Credit Suisse has said that as it turned more optimistic on the region’s banking sector, and in a shift that bodes well for Southeast Asian countries, domestic demand, instead of exports, will drive economic growth in the second half of 2017.
Demand from other major economies is unlikely to fill that gap that has been created by the peaking of the export boost from China, the bank said in a report this week. According to Credit Suisse, also pointing to a slowdown are several indicators such as the CRB metal price index and industrial production in addition to the points mentioned above.
“Our economists believe that the tailwinds to exports are fading, which will result in export growth moderating from mid-teens rate to mid-single digit for the rest of the year,” it said.
“Moderation in export growth from ‘great’ to ‘good’ could result in greater differentiation in the growth outlook across economies. Our economists expect domestic demand growth to improve, partly offsetting weaker exports, at least in ASEAN (Association of Southeast Asian Nations).”
Deviating from its stance of favoring North Asian banks earlier in the year, such a macro backdrop has led to Credit Suisse preferring Southeast Asian banks in the second half of 2017.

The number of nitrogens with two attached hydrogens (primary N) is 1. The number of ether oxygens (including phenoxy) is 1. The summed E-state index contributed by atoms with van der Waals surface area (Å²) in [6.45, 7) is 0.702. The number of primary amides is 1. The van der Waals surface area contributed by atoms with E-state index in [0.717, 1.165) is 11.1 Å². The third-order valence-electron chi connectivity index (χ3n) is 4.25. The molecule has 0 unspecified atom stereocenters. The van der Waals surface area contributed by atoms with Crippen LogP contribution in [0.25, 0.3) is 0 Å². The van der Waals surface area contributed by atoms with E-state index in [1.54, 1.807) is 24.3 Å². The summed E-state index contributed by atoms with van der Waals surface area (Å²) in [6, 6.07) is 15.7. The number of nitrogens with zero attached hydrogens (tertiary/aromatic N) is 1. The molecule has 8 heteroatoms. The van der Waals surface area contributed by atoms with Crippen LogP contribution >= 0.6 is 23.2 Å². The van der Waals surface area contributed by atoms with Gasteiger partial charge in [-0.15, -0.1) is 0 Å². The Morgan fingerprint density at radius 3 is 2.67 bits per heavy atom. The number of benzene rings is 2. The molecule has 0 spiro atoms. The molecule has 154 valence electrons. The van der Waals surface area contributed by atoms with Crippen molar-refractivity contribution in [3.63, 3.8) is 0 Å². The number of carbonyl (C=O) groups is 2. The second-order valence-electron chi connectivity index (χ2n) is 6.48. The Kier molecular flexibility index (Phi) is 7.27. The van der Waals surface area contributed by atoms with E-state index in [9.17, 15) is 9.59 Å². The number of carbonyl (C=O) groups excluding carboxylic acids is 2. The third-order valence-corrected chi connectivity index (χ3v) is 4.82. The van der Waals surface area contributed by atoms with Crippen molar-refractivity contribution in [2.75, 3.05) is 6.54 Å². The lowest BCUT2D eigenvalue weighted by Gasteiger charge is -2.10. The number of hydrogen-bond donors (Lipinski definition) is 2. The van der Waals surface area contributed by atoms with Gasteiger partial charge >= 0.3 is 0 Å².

Malaysia was also added to its list by the bank that had already liked Singapore and Indonesia. Ahead of a general election and the laggard impact of commodity price increases, Malaysia’s economy will benefit from government spending, it said.
The report pointed out that the bank expects the Malaysian banks to finally turn the corner this year after having delivered negative earnings growth for four straight years.
“The banks’ earnings in the remaining part of 2017 could be boosted by potential pick-up in non-interest income as capital market activity picks-up, loan growth acceleration, and further asset quality relief that could translate to lower credit costs,” said Credit Suisse, picking CIMB as its top choice.
Especially if the country’s banks could confirm that formation of bad loans have peaked in their 2018 guidance due in November, Credit Suisse also pointed to trading opportunities in Thailand later this year.
The ratings agency has indicated that the China banks are losing steam. After tightened regulations broke the rally in bank stocks, its “tactical positive call” on China banks was dropped off by Credit Suisse, which favored North Asian financials in the first half of this year.
Additionally, the bank pointed out that there were no immediate or impending or even clear signals that the Chinese government will relax any of the regulations imposed on Chinese banks. It also added that the world’s second-largest economy is also facing a “mild deceleration” at the same time.
“The positive case for banks rests on an easing cycle, especially in regulatory activism. Although it may have peaked, there is no clarity about a relaxation. We also don’t have any visibility on government behavior post-19th Party Congress,” it said
(Adapted from CNBC)